Spring Break Alternatives

So maybe you’ve already been to Florida, or Cancun, or the latest spring-break destination where you can cut loose and run a bit wild for a few days… or maybe that’s not your style anyway. In either case, there are lots of alternative options out there, from just planning your own exploration with friends, to joining a project that’s working to be a force for good.

Here’s a sample of a few spring-break alternatives. There are also a lot of religious groups that offer programs, so if you belong to any kind of congregation, you might look there too for ideas. Many schools also have programs, whether you are a current student or alumnus.

MTV’s project, organizing volunteers to help out on the Gulf Coast, is already full for this year, but you might want to check it out for the future. MTV also has a listing of other alternative programs. You can also check out volunteersolutions.org, which lists volunteer opportunities by zip code and by topic.

Habitat for Humanity has a special program for college students who can spend a week on construction work. You need a group of five of more, but you don’t have to be an official group, just a bunch of friends is fine. Habitat provides you with a place to sleep, shower and cook, but it’s likely something like a church basement, so you’ll need a sleeping bag. Most sites ask that you donate about $100 per person per week, otherwise your main expenses are for travel.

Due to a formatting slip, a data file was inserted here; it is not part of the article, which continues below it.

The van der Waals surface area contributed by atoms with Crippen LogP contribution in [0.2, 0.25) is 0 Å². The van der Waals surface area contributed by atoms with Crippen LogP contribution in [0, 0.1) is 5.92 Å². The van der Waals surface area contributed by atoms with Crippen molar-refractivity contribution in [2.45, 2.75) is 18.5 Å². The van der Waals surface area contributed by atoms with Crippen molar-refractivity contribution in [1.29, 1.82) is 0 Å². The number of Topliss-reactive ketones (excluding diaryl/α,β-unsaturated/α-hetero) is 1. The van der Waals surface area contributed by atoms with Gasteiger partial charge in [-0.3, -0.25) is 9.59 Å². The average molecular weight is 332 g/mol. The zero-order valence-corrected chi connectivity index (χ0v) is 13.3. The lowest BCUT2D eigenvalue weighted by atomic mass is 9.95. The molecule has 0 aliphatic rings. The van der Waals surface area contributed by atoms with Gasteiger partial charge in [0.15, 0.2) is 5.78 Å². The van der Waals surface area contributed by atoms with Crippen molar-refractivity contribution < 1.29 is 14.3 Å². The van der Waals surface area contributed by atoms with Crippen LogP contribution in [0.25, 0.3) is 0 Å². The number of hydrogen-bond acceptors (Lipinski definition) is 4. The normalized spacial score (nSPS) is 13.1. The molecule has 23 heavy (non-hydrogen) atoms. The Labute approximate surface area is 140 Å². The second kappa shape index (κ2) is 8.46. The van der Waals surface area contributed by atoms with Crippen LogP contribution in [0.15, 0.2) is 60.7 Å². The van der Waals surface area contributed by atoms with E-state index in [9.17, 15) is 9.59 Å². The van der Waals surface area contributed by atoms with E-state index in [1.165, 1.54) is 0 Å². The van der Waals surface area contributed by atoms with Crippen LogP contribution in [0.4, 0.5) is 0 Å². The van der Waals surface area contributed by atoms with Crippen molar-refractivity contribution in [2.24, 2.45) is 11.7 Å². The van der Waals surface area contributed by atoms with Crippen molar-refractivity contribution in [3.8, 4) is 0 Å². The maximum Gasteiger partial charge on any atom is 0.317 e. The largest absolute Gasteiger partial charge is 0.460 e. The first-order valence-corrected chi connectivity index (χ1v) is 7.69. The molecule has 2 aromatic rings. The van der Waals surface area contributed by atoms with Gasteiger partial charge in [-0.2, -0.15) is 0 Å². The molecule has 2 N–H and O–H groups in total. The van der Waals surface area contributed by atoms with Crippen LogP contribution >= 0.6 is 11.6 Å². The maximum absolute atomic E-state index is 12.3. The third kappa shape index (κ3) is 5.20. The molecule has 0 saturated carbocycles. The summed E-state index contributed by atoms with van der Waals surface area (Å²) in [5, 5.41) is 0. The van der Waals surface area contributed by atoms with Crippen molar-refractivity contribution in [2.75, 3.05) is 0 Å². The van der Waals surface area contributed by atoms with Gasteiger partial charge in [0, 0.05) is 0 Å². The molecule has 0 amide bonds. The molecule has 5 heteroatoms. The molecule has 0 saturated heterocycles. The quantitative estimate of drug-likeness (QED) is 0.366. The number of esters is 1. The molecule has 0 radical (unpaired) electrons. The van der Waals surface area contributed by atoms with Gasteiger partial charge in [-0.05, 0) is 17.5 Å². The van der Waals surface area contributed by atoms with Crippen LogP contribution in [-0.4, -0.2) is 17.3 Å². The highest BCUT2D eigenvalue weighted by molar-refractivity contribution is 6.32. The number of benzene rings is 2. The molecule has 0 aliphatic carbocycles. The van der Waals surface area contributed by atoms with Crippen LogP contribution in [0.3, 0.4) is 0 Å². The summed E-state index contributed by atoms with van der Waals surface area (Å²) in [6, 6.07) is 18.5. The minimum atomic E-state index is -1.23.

Sierra Club also offers week-long service trips all year round, usually at pretty low rates … about $500 or so for a week, not counting travel. Most of these involve building and maintaining trails in wilderness areas and parks, so accommodations are often campsites or hostels. Trips for March this year, when most spring breaks are scheduled, are already full, but there’s a waiting list. And you can start planning for next year, or summer.

Earthwatch also has week-long tours during spring break season. This year’s options include exploring the ecological riches of Mexico or Belize, monitoring gray whale migrations, helping out at the Smithsonian Institution in Washington, D.C., or learning about climate change in New Orleans.

Cross-cultural Solutions offers projects around the world, like a mini-Peace Corps experience. They have programs that last up to 12 weeks, but you can also sign up for just a week. Their one-week programs can take you to Brazil, Costa Rica, Guatemala, Peru, or Russia. Volunteers work in orphanages and child-care centers, schools, health clinics and hospitals, and other community organizations. You also get free time to explore, and the program provides cultural activities. Click here to view a video about their Lima project. The week-long program costs about $1600.

You can also check with any organization you’re involved with, or would like to be involved with, and see what kind of volunteer options they might have. And you can come back to school feeling great, having made new friends and experienced something different from your everyday life at home… after all, you don’t have to travel to drink and party to excess.

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